Creata creates these digital models a bit differently than many engineering organizations. Rather than relying primarily on CAD, the company instead digitally “sculpts” most of its products in FreeForm from SensAble Technologies. When possible, the company's designers start with digital files from whatever animated film a toy references. When developing toys based on the animated film Cars, for example, the company started with digital files from Pixar Animation Studios, the film's maker. “Other times we're starting from scratch, sculpting something that doesn't exist,” Carsello says.
Once that digital model does exist, though, the real engineering work begins. Carsello notes the FreeForm models are used for 3D design reviews. Creata's customers and license holders like Pixar can, and do, offer feedback about the look of proposed toys. The same model later guides rapid prototyping machines — with Creata making extensive use of 3D printers and cast-urethane prototypes.
The 3D model ultimately kicks off the tooling process. Creata splits cores and cavities directly from the FreeForm model. “FreeForm does a fantastic job on surfaces and is outstanding at handling wall thicknesses on complex parts,” Carsello says. Traditional CAD does come into play at this point. Creata uses Pro/Engineer to design components specific to injection molds — such as the mold bases and ejector system. The tooling designs are lastly handed off, still digitally, to the company's mold makers in China.
Carsello adds that Creata sometimes uses SolidWorks to design “less organic” part surfaces than are found on most of the company's toys. “We have a lot of tools at our disposal, but most of what we do takes place in FreeForm,” he says.
The main benefit of staying digital from concept development to tooling is speed. “We operate at a very fast pace,” says Tao Xu, Creata's executive vice president in charge of global supply chain and product integrity. Though lean, the company's creative and engineering departments roll out a new toy every month or so for McDonald's and every quarter for Kellogg's. Creata's work for other clients and its handful of proprietary products also takes place continuously. “Sometimes we have just a few days for the development work,” says Xu, though usually the engineering team has a couple of weeks exclusive of the actual tooling construction.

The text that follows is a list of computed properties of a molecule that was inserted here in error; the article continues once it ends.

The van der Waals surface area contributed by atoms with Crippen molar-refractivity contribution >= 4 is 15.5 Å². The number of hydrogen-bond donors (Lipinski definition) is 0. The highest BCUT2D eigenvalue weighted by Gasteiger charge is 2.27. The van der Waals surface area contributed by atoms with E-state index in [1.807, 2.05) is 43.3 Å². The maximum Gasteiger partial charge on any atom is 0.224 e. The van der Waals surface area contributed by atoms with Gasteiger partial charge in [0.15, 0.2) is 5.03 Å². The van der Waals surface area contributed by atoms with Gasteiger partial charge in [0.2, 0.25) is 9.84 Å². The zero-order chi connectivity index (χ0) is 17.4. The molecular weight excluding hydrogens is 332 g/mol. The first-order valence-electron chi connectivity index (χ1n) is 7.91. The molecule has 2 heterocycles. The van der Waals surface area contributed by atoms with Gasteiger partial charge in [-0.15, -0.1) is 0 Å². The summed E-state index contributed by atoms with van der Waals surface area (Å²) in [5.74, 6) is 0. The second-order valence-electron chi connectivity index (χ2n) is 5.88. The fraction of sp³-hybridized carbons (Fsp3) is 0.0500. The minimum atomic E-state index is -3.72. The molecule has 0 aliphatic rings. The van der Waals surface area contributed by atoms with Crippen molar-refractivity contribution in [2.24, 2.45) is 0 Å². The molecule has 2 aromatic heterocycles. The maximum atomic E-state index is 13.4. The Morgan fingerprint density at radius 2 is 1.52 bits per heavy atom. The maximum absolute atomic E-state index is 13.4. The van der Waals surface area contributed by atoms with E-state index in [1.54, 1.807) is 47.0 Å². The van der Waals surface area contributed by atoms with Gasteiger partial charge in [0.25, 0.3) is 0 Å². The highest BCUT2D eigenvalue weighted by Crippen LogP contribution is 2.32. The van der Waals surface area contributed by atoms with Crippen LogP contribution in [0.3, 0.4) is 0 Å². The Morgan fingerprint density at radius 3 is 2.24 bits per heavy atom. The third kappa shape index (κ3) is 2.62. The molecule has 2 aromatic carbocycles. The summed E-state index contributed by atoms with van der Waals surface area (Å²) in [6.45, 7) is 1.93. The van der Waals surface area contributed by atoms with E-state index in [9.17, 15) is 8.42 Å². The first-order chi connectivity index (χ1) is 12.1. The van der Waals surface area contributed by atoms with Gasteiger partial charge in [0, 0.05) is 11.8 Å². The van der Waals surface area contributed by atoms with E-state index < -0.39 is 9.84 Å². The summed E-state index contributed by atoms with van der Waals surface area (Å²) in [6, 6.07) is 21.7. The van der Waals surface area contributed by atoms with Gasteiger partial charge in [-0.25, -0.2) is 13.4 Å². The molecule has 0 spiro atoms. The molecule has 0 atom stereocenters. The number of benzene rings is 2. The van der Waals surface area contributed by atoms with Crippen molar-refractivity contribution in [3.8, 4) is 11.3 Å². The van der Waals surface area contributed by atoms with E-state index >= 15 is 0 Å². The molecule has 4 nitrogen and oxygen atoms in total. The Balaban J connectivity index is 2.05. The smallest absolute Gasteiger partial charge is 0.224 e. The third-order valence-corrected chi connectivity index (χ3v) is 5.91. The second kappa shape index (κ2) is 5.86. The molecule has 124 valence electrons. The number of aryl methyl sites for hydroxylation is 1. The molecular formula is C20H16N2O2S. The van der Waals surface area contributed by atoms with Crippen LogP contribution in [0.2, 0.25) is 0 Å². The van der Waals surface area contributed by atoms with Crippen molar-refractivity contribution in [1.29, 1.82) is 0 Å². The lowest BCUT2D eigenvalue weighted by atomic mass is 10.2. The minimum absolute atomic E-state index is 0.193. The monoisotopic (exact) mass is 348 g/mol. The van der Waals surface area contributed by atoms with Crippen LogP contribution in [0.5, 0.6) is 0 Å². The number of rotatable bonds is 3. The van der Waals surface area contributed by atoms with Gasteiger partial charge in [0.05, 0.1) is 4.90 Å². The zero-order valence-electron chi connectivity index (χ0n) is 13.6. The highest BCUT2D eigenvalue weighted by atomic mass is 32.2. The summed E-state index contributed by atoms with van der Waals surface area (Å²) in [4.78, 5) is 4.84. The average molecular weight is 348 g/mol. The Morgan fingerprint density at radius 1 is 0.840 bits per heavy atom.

And the company may soon get even speedier. Xu notes that the company now has design offices around the globe — in the Americas, Asia and Europe. Since digital sculpting can be time-consuming, the company is running this operation 24 hours a day, with FreeForm operators in one region handing jobs off to colleagues in a new time zone at the end of each day.
Embrace New Technologies — but Sparingly
Promotional toys do conjure up ideas of cheap plastics, but many of the toys Creata produces actually make use of advanced materials and manufacturing technologies (see sidebar, page 58). The Cars toys done for McDonald's, for example, make use of an in-mold decorating process normally used on cell phones and automotive parts. The company has also the company has incorporated Nitinol “nano-muscles” into one Japanese toy. “This is high-tech stuff that you wouldn't expect to find on any toy, whether free or not,” Volynsky says.
And there's even more to come. Volynsky, whose main responsibility at the company is to evaluate new technologies, says the company has several developments in the pipeline. Some involve electronics, including low-cost LCDs and printed circuitry for toys. Creata also helped develop low-cost thermoplastic elastomer formulations capable of replacing PVC — which has tough-to-duplicate cost and tactile advantages, but has also come under environmental pressure recently. “There are phthalate-free PVC formulations available now, but customer sensitivities have created a need for PVC alternatives,” he says. Creata also helped develop water-based paint that quickly air dries but still reduces VOC emissions by more than 90 percent, according to Volynsky. The company finally is looking at multi-component molding, a technology usually used on far more expensive parts.